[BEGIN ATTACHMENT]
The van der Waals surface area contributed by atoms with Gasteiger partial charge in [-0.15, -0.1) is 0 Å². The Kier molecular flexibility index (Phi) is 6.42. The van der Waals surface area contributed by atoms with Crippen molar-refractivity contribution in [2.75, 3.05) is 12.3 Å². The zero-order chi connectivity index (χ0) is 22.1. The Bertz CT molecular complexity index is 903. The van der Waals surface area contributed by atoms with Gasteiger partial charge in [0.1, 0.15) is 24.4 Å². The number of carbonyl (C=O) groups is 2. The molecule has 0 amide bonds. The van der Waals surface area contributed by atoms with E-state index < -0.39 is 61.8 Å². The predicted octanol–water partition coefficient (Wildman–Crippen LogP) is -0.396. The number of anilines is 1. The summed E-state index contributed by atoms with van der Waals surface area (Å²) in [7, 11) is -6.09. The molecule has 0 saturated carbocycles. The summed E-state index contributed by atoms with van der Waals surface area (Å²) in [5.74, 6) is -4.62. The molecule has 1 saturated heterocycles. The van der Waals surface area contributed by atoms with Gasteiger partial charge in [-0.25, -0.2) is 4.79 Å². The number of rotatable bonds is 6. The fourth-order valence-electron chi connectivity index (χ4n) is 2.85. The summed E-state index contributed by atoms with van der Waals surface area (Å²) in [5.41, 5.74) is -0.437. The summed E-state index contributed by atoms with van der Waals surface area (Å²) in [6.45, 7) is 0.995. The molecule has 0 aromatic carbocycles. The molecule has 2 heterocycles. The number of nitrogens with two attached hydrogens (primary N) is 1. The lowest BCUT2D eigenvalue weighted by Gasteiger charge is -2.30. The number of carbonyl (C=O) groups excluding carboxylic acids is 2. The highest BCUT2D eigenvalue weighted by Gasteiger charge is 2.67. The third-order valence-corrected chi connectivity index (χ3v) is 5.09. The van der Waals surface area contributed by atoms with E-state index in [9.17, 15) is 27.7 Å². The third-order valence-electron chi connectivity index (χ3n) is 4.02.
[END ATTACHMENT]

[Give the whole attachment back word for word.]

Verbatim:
The van der Waals surface area contributed by atoms with Gasteiger partial charge in [-0.15, -0.1) is 0 Å². The Kier molecular flexibility index (Phi) is 6.42. The van der Waals surface area contributed by atoms with Crippen molar-refractivity contribution in [2.75, 3.05) is 12.3 Å². The zero-order chi connectivity index (χ0) is 22.1. The Bertz CT molecular complexity index is 903. The van der Waals surface area contributed by atoms with Gasteiger partial charge in [0.1, 0.15) is 24.4 Å². The number of carbonyl (C=O) groups is 2. The molecule has 0 amide bonds. The van der Waals surface area contributed by atoms with E-state index < -0.39 is 61.8 Å². The predicted octanol–water partition coefficient (Wildman–Crippen LogP) is -0.396. The number of anilines is 1. The summed E-state index contributed by atoms with van der Waals surface area (Å²) in [7, 11) is -6.09. The molecule has 0 saturated carbocycles. The summed E-state index contributed by atoms with van der Waals surface area (Å²) in [5.74, 6) is -4.62. The molecule has 1 saturated heterocycles. The van der Waals surface area contributed by atoms with Gasteiger partial charge in [-0.25, -0.2) is 4.79 Å². The number of rotatable bonds is 6. The fourth-order valence-electron chi connectivity index (χ4n) is 2.85. The summed E-state index contributed by atoms with van der Waals surface area (Å²) in [5.41, 5.74) is -0.437. The summed E-state index contributed by atoms with van der Waals surface area (Å²) in [6.45, 7) is 0.995. The molecule has 0 aromatic carbocycles. The molecule has 2 heterocycles. The number of nitrogens with two attached hydrogens (primary N) is 1. The lowest BCUT2D eigenvalue weighted by Gasteiger charge is -2.30. The number of carbonyl (C=O) groups excluding carboxylic acids is 2. The highest BCUT2D eigenvalue weighted by Gasteiger charge is 2.67. The third-order valence-corrected chi connectivity index (χ3v) is 5.09. The van der Waals surface area contributed by atoms with E-state index in [9.17, 15) is 27.7 Å². The third-order valence-electron chi connectivity index (χ3n) is 4.02.